FILE- In this Sept. 5, 2018, file photo conspiracy theorist Alex Jones speaks outside of the Dirksen building of Capitol Hill after listening to Facebook COO Sheryl Sandberg and Twitter CEO Jack Dorsey testify before the Senate Intelligence Committee on ‘Foreign Influence Operations and Their Use of Social Media Platforms’ on Capitol Hill in Washington. Twitter is permanently banning right-wing conspiracy theorist Jones and his “Infowars” show for abusive behavior. (AP Photo/Jose Luis Magana, File).

It always strikes me as odd when the same individuals petitioning for Jack Phillips’ ability to make his own business decisions are eager to deny the same to everyone across the board.

The best example of said discrepancy can be found in the reactions to Twitter’s permanent ban of conspiracy theorist and general red-faced lunatic, Alex Jones. On Friday, the purveyor of the putrid along with his site, InfoWars, was kicked off of the social media platform, much to the disdain of many on the alt-right who foolishly love his sickening schtick.

Best of all, those who supposedly prize freedom believe the ability to post on a social media platform is related to the First Amendment protection of free speech. This may come as a disappointing shock, but the two are not connected. The First Amendment is designed to protect you and your speech from governmental intervention through the passage of laws that would infringe upon this precious liberty. It has absolutely nothing to do with a private company’s ability to make their own decisions about how to run their business. This extends to sites such as Facebook, YouTube, and the like.

Apparently, though, the same people who drone on about the absurdity of the entitlement mindset are somehow quick to believe that Alex Jones has a “right” to a social media platform. News flash: he isn’t entitled to any such use. Neither are you. Neither am I.

If you would like a better, slicker, more inclusive social media platform, go make one. Now. Go do it. What’s stopping you? The free market certainly is not. If you’re disgusted by Twitter, Facebook, or YouTube, step out in an attempt to make a competing site that you feel does not target anyone for any reason whatsoever. Others have started censor-free sites like Gab and Minds. So where’s yours?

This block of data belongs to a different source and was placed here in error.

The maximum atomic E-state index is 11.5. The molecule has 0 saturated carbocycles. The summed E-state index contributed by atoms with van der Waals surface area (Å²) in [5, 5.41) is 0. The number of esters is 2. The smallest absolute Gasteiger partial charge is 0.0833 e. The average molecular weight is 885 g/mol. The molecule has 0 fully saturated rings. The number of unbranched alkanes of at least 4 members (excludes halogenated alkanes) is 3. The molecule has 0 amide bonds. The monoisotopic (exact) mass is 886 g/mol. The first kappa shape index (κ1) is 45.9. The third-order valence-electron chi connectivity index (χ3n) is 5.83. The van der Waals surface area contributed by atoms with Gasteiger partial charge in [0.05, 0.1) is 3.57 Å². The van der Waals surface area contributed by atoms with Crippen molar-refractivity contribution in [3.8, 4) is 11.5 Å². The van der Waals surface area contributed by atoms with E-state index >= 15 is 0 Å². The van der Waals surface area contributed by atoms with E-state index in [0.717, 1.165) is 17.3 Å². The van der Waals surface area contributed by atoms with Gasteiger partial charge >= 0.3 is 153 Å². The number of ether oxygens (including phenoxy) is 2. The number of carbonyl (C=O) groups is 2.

Then again, conservatives would have to be deeply concerned with things like the tech industry to make a dent. They’d have to stop treating higher education and Silicon Valley as wastelands that they should never encroach upon. Instead of whining like safe space Lefties, they should soldier on through academia (it can be done!) and try to impact the environments where they feel underrepresented. If conservatives wish to change these areas for the better, they need to start showing up.

Unfortunately, we have a president who is obsessed with inserting himself into every sort of similar situation. We see it when he sounds off about the NFL. The same goes for his general disdain of companies that make their own rules and may exclude individuals like Alex Jones. As I wrote at Washington Examiner before Alex Jones and InfoWars were removed from Twitter, government censorship is never the answer. The same holds true now after they’ve been scrubbed from the site.

As my colleague Brandon Morse wrote, Twitter still allows Louis Farrakhan, pro-Hamas, and other vile and downright evil accounts to remain active. Is this a frustrating double-standard? Undoubtedly. It also does not mean we should ask for the government to intervene. It also does not mean Twitter is unjustified in their removal of Alex Jones and InfoWars.

If I defend Jack Phillips’ ability to deny customers a cake because of religious objection, then I should absolutely support the business decisions of Twitter, even if I disagree with the political positions of its CEO. To do one and not the other is hypocrisy, and both the Left and the Right are guilty of this very thing.

Good news! Those who slurp up the poison that Alex Jones spews forth on a daily basis only need to open a new tab in their browser and head on over to www.infowars.com. He’s there. You’re free to access content about gay frogs and dive deeper into such meaningful subjects like, “Sandy Hook Didn’t Happen.” What a true conservative hangout.

I can’t stand Alex Jones and his lies, but I will defend his right to free speech and its protection from governmental intervention.

But dear conservatives, this isn’t it.

Kimberly Ross is a senior contributor at RedState and a contributor to the Washington Examiner’s Beltway Confidential blog. Follow her on Twitter and Facebook.